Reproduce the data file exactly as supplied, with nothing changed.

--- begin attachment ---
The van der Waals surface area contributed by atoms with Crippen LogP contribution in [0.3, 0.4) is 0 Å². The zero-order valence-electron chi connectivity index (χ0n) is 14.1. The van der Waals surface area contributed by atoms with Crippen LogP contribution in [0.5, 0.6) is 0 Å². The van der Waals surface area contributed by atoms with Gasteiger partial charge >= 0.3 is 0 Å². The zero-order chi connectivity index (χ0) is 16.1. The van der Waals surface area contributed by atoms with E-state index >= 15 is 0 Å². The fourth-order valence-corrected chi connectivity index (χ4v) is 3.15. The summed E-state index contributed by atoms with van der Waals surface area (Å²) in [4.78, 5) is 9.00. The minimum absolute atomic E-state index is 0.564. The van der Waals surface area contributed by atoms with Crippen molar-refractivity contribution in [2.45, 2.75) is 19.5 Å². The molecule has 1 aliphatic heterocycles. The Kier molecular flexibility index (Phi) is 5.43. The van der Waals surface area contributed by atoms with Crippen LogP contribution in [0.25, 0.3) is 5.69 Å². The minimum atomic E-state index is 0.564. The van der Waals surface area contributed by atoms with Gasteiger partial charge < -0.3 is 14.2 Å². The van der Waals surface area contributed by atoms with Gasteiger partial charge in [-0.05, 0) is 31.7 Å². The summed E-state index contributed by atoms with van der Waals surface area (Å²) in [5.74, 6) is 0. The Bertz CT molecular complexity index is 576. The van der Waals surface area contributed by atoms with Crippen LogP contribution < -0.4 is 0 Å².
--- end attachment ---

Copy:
The van der Waals surface area contributed by atoms with Crippen LogP contribution in [0.3, 0.4) is 0 Å². The zero-order valence-electron chi connectivity index (χ0n) is 14.1. The van der Waals surface area contributed by atoms with Crippen LogP contribution in [0.5, 0.6) is 0 Å². The van der Waals surface area contributed by atoms with Gasteiger partial charge >= 0.3 is 0 Å². The zero-order chi connectivity index (χ0) is 16.1. The van der Waals surface area contributed by atoms with E-state index >= 15 is 0 Å². The fourth-order valence-corrected chi connectivity index (χ4v) is 3.15. The summed E-state index contributed by atoms with van der Waals surface area (Å²) in [4.78, 5) is 9.00. The minimum absolute atomic E-state index is 0.564. The van der Waals surface area contributed by atoms with Crippen molar-refractivity contribution in [2.45, 2.75) is 19.5 Å². The molecule has 1 aliphatic heterocycles. The Kier molecular flexibility index (Phi) is 5.43. The van der Waals surface area contributed by atoms with Crippen LogP contribution in [0.25, 0.3) is 5.69 Å². The minimum atomic E-state index is 0.564. The van der Waals surface area contributed by atoms with Gasteiger partial charge < -0.3 is 14.2 Å². The van der Waals surface area contributed by atoms with Gasteiger partial charge in [-0.05, 0) is 31.7 Å². The summed E-state index contributed by atoms with van der Waals surface area (Å²) in [5.74, 6) is 0. The Bertz CT molecular complexity index is 576. The van der Waals surface area contributed by atoms with Crippen LogP contribution < -0.4 is 0 Å².